PETALING JAYA: The government must give its assurance that undocumented migrant workers and refugees going for their Covid-19 vaccinations will not be detained by the authorities, several groups have said.
Migrants rights groups and the Indonesian Embassy sought a guarantee from the authorities that undocumented migrants would not be arrested from Aug 1, with those in the Klang Valley allowed to walk in to any Covid-19 vaccination centre to get their jabs.
They said the migrants were willing to be vaccinated but were afraid of being apprehended by the authorities.
Alex Ong of Migrant Care said that many were concerned as the Immigration Department had been carrying out raids against undocumented migrants.
“If they are arrested, they will be placed in detention centres where the chance of contracting the virus is high.
“They want their vaccinations but at the same time are scared,” he added.
“The best solution for undocumented foreign workers and refugees might be to use mobile units.”
Indonesian Ambassador to Malaysia Hermono said the main concern of many undocumented Indonesians was getting picked up by the authorities, especially after their vaccination.
“They are also worried that they have to submit personal information including their contact numbers,” he said, adding that he hoped the authorities could clear the air about the issue with him.
Adrian Pereira, executive director of North South Initiative (NSI), concurred with Ong and Hermono on the reluctance of migrants to be vaccinated.
He said there was also the issue of communicating with undocumented migrants about signing the consent form.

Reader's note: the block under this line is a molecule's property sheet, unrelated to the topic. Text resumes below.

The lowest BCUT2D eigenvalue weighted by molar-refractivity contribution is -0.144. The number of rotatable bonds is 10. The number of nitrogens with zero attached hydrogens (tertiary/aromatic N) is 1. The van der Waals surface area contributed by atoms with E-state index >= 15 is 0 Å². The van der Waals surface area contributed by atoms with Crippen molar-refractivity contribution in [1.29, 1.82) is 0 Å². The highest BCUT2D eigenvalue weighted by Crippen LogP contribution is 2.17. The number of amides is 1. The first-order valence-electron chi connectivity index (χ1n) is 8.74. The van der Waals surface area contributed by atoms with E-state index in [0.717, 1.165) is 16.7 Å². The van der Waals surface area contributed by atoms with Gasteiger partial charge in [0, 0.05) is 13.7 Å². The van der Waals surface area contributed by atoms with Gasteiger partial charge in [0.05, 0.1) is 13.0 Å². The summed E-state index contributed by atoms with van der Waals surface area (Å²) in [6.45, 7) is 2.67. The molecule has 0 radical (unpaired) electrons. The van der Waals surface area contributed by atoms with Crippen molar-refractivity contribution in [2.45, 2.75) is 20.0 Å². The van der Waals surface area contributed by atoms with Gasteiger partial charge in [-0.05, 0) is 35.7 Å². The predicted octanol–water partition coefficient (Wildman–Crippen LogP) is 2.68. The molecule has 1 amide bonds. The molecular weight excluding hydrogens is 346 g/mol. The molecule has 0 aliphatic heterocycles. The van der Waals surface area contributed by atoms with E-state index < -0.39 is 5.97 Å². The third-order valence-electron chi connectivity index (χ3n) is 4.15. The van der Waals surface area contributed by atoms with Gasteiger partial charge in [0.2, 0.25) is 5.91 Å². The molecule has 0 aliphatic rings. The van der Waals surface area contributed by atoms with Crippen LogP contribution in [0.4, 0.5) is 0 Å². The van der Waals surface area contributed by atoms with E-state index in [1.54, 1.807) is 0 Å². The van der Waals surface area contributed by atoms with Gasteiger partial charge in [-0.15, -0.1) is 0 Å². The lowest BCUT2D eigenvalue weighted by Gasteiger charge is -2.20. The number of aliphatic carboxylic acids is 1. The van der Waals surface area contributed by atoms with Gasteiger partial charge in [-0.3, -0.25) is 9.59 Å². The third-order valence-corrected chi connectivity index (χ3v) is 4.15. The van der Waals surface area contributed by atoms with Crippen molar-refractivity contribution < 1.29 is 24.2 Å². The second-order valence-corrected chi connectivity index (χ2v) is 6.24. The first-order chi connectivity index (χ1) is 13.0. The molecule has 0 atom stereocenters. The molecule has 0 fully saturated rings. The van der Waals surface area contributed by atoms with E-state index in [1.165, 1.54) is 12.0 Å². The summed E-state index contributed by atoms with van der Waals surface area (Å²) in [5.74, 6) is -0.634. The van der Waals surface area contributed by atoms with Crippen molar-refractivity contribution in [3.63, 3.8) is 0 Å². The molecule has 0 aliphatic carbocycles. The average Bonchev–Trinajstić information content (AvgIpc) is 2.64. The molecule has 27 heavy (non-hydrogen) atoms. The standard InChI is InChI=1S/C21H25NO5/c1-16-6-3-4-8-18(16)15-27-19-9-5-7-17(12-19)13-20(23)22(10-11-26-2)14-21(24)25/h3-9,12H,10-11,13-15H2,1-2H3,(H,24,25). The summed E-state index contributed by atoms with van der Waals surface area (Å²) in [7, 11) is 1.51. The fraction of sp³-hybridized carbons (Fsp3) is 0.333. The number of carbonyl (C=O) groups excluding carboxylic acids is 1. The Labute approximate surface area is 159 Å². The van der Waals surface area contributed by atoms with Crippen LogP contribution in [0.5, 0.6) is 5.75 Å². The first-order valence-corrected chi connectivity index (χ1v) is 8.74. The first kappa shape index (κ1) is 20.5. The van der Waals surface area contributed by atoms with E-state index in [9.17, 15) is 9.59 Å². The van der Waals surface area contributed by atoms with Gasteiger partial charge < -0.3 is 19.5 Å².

“They can’t be signing something they don’t understand,” he added.
Alliance of Chin Refugees chairman James Bawi Thang Bik said the main issue was how the authorities were going to verify the identities of recipients.
“There are many undocumented people from Myanmar who don’t have valid documents,” he said.
He added that there were no details as to how the vaccination process for this group of people would be handled, and many of them believed they might be walking into “traps” when they go to vaccination centres.
“They are afraid that once they give their address, the Immigration Department will conduct a raid and detain them,” said James.
Siyin Organisation of Malaysia secretary Daniel Lian Khawm Mung said that while they were happy with the move to vaccinate them, many were afraid they would be arrested at the vaccination centre.
“I hope the Malaysian government will not do that, on humanitarian grounds, as it will deter undocumented migrants from getting vaccinated,” he added.
According to Alliance of Chin Refugees’ James, as at February 2020, there were 50,000 Myanmar Chin refugees in Malaysia, with 22,500 of them holding UN High Commission for Refugees cards or some form of identity document, while the others were undocumented.
Human Trafficking Watch chairman Dewi Kholifah Hamzah said it was good of the Malaysian government to offer free vaccinations to undocumented foreigners.
“Many of those who are undocumented came here with the belief they would be legalised by their local employers but that did not happen,” she added.
She said many of them opted to remain here to clear their debts and feed their families.
National Covid-19 Immunisation Programme coordinating minister Khairy Jamaluddin announced last week that the government had agreed to vaccinate undocumented immigrants and refugees.
However, Immigration Department director-general Datuk Khairul Dzaimee Daud’s recent statement asking illegal immigrants to be immediately registered under the Labour Recalibration Programme or the Repatriation Recalibration Plan has stoked fear in those living in the country illegally.
He was reported to have said that foreigners living here illegally could be punished under Sections 6(1)(C) and 15(1)(C) of the Immigration Act and would be deported after their sentence.